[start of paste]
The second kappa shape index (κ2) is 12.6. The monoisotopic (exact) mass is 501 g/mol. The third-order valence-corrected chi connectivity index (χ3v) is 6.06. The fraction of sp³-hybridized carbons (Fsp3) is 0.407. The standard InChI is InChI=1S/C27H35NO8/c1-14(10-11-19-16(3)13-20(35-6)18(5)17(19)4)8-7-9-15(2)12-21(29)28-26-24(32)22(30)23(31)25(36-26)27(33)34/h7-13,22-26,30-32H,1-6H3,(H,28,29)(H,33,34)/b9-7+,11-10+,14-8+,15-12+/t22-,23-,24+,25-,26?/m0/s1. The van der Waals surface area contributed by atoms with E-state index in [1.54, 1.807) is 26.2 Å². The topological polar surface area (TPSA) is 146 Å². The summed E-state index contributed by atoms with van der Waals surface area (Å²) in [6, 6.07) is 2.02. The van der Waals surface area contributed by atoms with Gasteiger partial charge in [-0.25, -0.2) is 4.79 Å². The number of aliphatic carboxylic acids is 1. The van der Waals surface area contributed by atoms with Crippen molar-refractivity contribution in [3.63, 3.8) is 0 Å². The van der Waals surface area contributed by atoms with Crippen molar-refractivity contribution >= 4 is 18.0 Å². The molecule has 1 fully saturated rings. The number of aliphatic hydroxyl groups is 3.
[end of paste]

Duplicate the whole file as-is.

The second kappa shape index (κ2) is 12.6. The monoisotopic (exact) mass is 501 g/mol. The third-order valence-corrected chi connectivity index (χ3v) is 6.06. The fraction of sp³-hybridized carbons (Fsp3) is 0.407. The standard InChI is InChI=1S/C27H35NO8/c1-14(10-11-19-16(3)13-20(35-6)18(5)17(19)4)8-7-9-15(2)12-21(29)28-26-24(32)22(30)23(31)25(36-26)27(33)34/h7-13,22-26,30-32H,1-6H3,(H,28,29)(H,33,34)/b9-7+,11-10+,14-8+,15-12+/t22-,23-,24+,25-,26?/m0/s1. The van der Waals surface area contributed by atoms with E-state index in [1.54, 1.807) is 26.2 Å². The topological polar surface area (TPSA) is 146 Å². The summed E-state index contributed by atoms with van der Waals surface area (Å²) in [6, 6.07) is 2.02. The van der Waals surface area contributed by atoms with Gasteiger partial charge in [-0.25, -0.2) is 4.79 Å². The number of aliphatic carboxylic acids is 1. The van der Waals surface area contributed by atoms with Crippen molar-refractivity contribution in [3.63, 3.8) is 0 Å². The van der Waals surface area contributed by atoms with Crippen molar-refractivity contribution >= 4 is 18.0 Å². The molecule has 1 fully saturated rings. The number of aliphatic hydroxyl groups is 3.